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Waiting for a hero: Organ donation saves lives

Growing up, we often see heroes as first responders entering a burning building or arriving at the scene of an accident. We see heroes in capes, flying through the pages of our comic books and television shows. But two years ago, my definition of a hero changed drastically.

There I was, pressed against the cold, hard surface of the operating table beneath me. I saw the bright lights shining above me and heard nurses shuffling around the room. In the distance, I could hear the faint sound of various machines beeping. Despite my fears, a sense of calm began to wash over me. I knew my life was about to begin. I was about to be given a second chance, all thanks to a selfless individual. A hero I would never get the chance to thank.

I almost died when I was 19 years old. I had lived a healthy life, rarely even catching the common cold. Suddenly, my body began to show signs that something was not right. It was determined, just in time, that it was my heart. I was in the end stages of heart failure, leaving the doctors with very few options left to revive me. I was put on the regional heart transplant waiting list and began the longest and most difficult five months of my life.

Imagine an empty football stadium. Picture the thousands of seats waiting to be filled by eager fans. Visualize the hundreds of rows in the stadium, with sections spreading up to the sky. The empty stadium exaggerating the overwhelming amount of seats. Now, understand this, the largest football stadium in the United States could not fit the number of patients waiting on the national transplant list.

Think about the number of times you catch yourself gazing at the clock each day – counting the minutes until a shift of work is over, eagerly awaiting a class period to end or measuring the seconds until the weekend. Every ten minutes that pass by, another person is added to the national transplant waiting list.

I was once on that list. Each day I would wake up in my small, dull hospital room wondering if perhaps that would be the day my life changed forever. Wondering if that would be the day my life would really begin. I was once on that list, counting down the hours, the minutes, the seconds, waiting to feel healthy, waiting to be free. I was once on that list waiting for a hero.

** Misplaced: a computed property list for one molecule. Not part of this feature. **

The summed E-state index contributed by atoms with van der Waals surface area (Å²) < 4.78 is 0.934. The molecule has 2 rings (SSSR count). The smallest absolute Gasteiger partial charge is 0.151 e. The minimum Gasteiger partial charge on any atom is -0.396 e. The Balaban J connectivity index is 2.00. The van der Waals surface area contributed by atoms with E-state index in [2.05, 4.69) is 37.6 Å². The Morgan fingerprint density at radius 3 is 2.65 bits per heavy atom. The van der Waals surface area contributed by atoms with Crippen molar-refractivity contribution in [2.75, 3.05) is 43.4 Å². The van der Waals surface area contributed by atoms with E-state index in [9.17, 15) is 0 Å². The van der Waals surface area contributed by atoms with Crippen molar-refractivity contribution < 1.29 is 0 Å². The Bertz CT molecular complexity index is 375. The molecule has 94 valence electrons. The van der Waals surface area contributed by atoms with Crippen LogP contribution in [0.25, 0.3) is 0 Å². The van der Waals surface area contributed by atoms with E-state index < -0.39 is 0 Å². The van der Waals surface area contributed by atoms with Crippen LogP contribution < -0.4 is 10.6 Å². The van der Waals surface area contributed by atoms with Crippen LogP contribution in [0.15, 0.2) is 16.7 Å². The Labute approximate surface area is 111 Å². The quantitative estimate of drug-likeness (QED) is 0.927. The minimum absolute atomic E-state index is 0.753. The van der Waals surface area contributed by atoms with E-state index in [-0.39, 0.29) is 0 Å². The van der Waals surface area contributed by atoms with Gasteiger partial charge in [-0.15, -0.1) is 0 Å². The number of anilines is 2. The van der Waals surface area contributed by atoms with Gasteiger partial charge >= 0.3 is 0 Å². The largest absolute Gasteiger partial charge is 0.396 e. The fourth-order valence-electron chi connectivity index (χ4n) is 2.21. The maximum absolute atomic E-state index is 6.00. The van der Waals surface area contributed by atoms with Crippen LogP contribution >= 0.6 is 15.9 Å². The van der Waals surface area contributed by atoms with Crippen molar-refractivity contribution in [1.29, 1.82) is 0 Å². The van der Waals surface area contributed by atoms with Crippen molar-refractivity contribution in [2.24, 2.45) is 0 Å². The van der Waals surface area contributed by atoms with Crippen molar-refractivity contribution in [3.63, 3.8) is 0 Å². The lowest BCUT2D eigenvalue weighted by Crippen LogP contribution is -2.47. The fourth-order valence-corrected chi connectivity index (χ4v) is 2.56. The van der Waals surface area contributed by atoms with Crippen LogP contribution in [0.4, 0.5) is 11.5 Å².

My call came in April of 2016. I went into the operating room a few hours later and underwent a long and difficult surgery. The donor heart was transplanted and began beating on its own. My life restarted that April and I have vowed, since that moment, to never take a second of this beautiful and precious life for granted. Since my heart transplant, I have been able to travel, return to school, work in awesome places, take advantage of wonderful opportunities and simply enjoy the world around me. I think about my donor every day and am reminded by them through everything I do.

As a college student, I am very aware of how stressful the semester can get. Between balancing multiple classes, jobs, extra-curricular activities and a social life, the weeks can feel insanely daunting. But my my brush with death and the journey that followed taught me more about myself and the world around me than I could have ever imagined. Despite what the news might say or what one may feel in the midst of an all-nighter studying for midterms, life really is wonderful.

Prior to my own experience, I had never thought much about the process of organ donation. Often, people are not necessarily against the topic, but instead, have simply never taken the time to register. In other cases, individuals may have deeply misunderstood the process.

An organ donor can save up to eight lives. A donor can give up to eight individuals the opportunity to see another tomorrow, to experience another milestone, to celebrate another birthday. Each individual who is enrolled as a donor is a hero in my eyes – the absolute highest form of a hero.

I stumbled upon a quotation from Maya Angelou recently that read, “Anyone of us can be a rainbow in somebody’s clouds.” I pondered this for a long while, thinking over and over again how important this simple fact is.

Not every person will grow up to be the kind of hero illustrated in books or through the entertainment industry. Not every person will put out fires, teach others, raise money, change the world or discover a cure for diseases. But every person can save a life, and that in itself is a beautiful fact.

Humans of Hofstra: Pamela Vallejos

Humans of Hofstra: Pamela Vallejos

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